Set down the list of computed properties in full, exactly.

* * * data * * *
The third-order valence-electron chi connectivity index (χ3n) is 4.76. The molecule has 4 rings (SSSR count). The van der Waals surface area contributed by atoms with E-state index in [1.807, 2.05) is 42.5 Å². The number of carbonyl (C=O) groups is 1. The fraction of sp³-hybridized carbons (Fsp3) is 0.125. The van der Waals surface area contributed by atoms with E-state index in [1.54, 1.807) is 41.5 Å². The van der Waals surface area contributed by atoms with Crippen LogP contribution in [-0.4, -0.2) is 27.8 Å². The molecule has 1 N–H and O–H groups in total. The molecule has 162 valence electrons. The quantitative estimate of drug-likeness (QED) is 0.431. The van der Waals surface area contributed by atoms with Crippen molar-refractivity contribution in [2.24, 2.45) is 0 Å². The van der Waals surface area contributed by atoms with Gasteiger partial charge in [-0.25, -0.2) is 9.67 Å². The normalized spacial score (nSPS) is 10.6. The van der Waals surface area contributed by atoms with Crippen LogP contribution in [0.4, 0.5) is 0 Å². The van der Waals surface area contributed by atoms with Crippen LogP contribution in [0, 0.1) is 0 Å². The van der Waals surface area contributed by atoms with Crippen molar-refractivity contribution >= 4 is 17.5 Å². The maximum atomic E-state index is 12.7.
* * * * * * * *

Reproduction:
The third-order valence-electron chi connectivity index (χ3n) is 4.76. The molecule has 4 rings (SSSR count). The van der Waals surface area contributed by atoms with E-state index in [1.807, 2.05) is 42.5 Å². The number of carbonyl (C=O) groups is 1. The fraction of sp³-hybridized carbons (Fsp3) is 0.125. The van der Waals surface area contributed by atoms with E-state index in [1.54, 1.807) is 41.5 Å². The van der Waals surface area contributed by atoms with Crippen LogP contribution in [-0.4, -0.2) is 27.8 Å². The molecule has 1 N–H and O–H groups in total. The molecule has 162 valence electrons. The quantitative estimate of drug-likeness (QED) is 0.431. The van der Waals surface area contributed by atoms with Crippen molar-refractivity contribution in [2.24, 2.45) is 0 Å². The van der Waals surface area contributed by atoms with Gasteiger partial charge in [-0.25, -0.2) is 9.67 Å². The normalized spacial score (nSPS) is 10.6. The van der Waals surface area contributed by atoms with Crippen LogP contribution in [0.4, 0.5) is 0 Å². The van der Waals surface area contributed by atoms with Crippen LogP contribution in [0, 0.1) is 0 Å². The van der Waals surface area contributed by atoms with Crippen molar-refractivity contribution >= 4 is 17.5 Å². The maximum atomic E-state index is 12.7.